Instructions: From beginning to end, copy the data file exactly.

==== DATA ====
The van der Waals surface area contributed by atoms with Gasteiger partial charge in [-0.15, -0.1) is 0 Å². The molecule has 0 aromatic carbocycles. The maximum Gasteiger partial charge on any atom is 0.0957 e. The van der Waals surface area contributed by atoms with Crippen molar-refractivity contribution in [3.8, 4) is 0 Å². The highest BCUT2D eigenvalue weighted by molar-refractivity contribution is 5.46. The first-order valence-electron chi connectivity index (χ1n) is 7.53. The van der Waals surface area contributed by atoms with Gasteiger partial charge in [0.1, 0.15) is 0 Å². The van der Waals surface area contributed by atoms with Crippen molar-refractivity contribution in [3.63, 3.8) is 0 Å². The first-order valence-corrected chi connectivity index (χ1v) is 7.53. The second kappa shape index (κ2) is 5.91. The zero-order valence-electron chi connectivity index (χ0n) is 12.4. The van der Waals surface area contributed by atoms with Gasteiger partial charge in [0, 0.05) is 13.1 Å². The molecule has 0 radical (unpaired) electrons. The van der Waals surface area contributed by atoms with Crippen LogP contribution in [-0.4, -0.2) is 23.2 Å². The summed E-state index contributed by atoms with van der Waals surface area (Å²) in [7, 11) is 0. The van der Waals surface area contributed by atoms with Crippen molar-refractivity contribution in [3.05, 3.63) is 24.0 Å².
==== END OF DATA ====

The van der Waals surface area contributed by atoms with Gasteiger partial charge in [-0.15, -0.1) is 0 Å². The molecule has 0 aromatic carbocycles. The maximum Gasteiger partial charge on any atom is 0.0957 e. The van der Waals surface area contributed by atoms with Crippen molar-refractivity contribution in [3.8, 4) is 0 Å². The highest BCUT2D eigenvalue weighted by molar-refractivity contribution is 5.46. The first-order valence-electron chi connectivity index (χ1n) is 7.53. The van der Waals surface area contributed by atoms with Gasteiger partial charge in [0.1, 0.15) is 0 Å². The van der Waals surface area contributed by atoms with Crippen molar-refractivity contribution in [3.63, 3.8) is 0 Å². The first-order valence-corrected chi connectivity index (χ1v) is 7.53. The second kappa shape index (κ2) is 5.91. The zero-order valence-electron chi connectivity index (χ0n) is 12.4. The van der Waals surface area contributed by atoms with Gasteiger partial charge in [0, 0.05) is 13.1 Å². The molecule has 0 radical (unpaired) electrons. The van der Waals surface area contributed by atoms with Crippen LogP contribution in [-0.4, -0.2) is 23.2 Å². The summed E-state index contributed by atoms with van der Waals surface area (Å²) in [7, 11) is 0. The van der Waals surface area contributed by atoms with Crippen molar-refractivity contribution in [3.05, 3.63) is 24.0 Å².